The Government has taken significant steps to support the growth of co-operatives right across the country. In 2014 the Government passed the Co-operative and Community Benefit Societies Act, to reduce legal complexity for co-operatives and community benefit societies, and at the same time increased the amount of share capital an individual member can put into a co-operative society to £100,000.

HM Treasury officials also hosted a ‘Mutuals Workshop’ with representatives from the sector in 2019, to understand the challenges faced by mutuals and how Government can help to address these.

As we start to open the economy up and we look forward, we will consider how best to support the economic recovery. We will develop new measures to grow the economy, to back businesses, including co-operatives, and to help people thrive in the new post-Covid world. We will continue to consider how we can best support the co-operative sector to reach its potential, and welcome the views of Co-operatives UK and others in the sector as we do.

John Glen
Economic Secretary (HM Treasury)
3rd Jul 2020
To ask the Chancellor of the Exchequer, what assessment his Department has made of the potential merits of the recommendations in the report entitled, We are the rebuilders: Four co-operative offers for building back better from COVID-19, published in June 2020 by Co-operatives UK.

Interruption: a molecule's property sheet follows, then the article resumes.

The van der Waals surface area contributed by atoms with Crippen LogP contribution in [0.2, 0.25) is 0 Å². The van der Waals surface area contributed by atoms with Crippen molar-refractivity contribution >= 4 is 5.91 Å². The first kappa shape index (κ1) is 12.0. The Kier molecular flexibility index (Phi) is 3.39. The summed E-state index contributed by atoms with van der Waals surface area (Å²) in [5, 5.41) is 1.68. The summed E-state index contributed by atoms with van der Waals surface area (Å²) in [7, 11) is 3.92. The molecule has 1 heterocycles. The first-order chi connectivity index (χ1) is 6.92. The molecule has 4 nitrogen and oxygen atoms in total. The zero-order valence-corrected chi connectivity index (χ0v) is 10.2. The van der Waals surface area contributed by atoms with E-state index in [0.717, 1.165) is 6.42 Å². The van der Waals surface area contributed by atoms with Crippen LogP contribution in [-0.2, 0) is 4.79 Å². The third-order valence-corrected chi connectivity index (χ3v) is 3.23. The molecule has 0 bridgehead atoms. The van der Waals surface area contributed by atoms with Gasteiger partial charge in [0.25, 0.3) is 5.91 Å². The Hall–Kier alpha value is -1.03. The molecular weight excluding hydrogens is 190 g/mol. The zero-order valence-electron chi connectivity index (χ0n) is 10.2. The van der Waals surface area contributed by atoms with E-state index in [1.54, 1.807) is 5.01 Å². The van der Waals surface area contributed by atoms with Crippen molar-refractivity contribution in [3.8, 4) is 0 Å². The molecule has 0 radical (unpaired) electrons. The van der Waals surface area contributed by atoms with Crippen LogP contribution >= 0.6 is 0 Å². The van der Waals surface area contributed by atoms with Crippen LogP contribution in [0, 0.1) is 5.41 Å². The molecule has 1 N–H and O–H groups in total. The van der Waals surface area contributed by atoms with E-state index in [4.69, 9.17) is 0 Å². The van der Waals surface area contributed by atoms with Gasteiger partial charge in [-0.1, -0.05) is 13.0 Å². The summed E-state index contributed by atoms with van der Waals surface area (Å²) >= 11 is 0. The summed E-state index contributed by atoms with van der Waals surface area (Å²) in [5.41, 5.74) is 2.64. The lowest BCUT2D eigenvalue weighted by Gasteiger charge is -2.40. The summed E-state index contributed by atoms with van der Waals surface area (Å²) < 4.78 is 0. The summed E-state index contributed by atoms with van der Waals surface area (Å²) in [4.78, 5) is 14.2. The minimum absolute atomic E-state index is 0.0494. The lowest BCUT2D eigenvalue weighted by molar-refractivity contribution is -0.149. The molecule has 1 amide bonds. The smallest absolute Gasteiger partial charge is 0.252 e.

The Government recognises the value of co-operatives, and the contribution they make to all sectors of the economy. The first phase of our economic response has seen us take unprecedented steps to support the economy through the crisis; to keep as many people as possible in their existing jobs, to support viable businesses, including co-operatives, to stay afloat, and to protect the incomes of the most vulnerable. Co-operatives, like other businesses, have been eligible for a range of Government support schemes, including the Coronavirus Jobs Retention Scheme, grants delivered by Local Authorities and business loans.